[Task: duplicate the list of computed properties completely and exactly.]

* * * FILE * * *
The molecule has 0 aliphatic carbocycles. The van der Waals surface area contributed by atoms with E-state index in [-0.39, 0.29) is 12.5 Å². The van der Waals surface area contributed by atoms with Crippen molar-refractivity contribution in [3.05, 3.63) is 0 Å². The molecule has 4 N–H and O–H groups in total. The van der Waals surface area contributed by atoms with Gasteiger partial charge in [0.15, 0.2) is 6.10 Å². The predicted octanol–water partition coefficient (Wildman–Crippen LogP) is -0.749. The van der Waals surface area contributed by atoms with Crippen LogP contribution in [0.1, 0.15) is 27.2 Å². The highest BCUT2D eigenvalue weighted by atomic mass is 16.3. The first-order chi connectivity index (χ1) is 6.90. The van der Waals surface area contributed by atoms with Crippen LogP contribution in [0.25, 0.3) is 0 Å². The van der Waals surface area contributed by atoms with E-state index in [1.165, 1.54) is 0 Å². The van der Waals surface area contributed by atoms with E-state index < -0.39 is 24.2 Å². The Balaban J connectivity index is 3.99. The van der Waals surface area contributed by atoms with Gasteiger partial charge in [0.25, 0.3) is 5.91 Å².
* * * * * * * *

The molecule has 0 aliphatic carbocycles. The van der Waals surface area contributed by atoms with E-state index in [-0.39, 0.29) is 12.5 Å². The van der Waals surface area contributed by atoms with Crippen molar-refractivity contribution in [3.05, 3.63) is 0 Å². The molecule has 4 N–H and O–H groups in total. The van der Waals surface area contributed by atoms with Gasteiger partial charge in [0.15, 0.2) is 6.10 Å². The predicted octanol–water partition coefficient (Wildman–Crippen LogP) is -0.749. The van der Waals surface area contributed by atoms with Crippen LogP contribution in [0.1, 0.15) is 27.2 Å². The highest BCUT2D eigenvalue weighted by atomic mass is 16.3. The first-order chi connectivity index (χ1) is 6.90. The van der Waals surface area contributed by atoms with Crippen LogP contribution in [0.25, 0.3) is 0 Å². The van der Waals surface area contributed by atoms with E-state index in [1.165, 1.54) is 0 Å². The van der Waals surface area contributed by atoms with E-state index < -0.39 is 24.2 Å². The Balaban J connectivity index is 3.99. The van der Waals surface area contributed by atoms with Gasteiger partial charge in [0.25, 0.3) is 5.91 Å².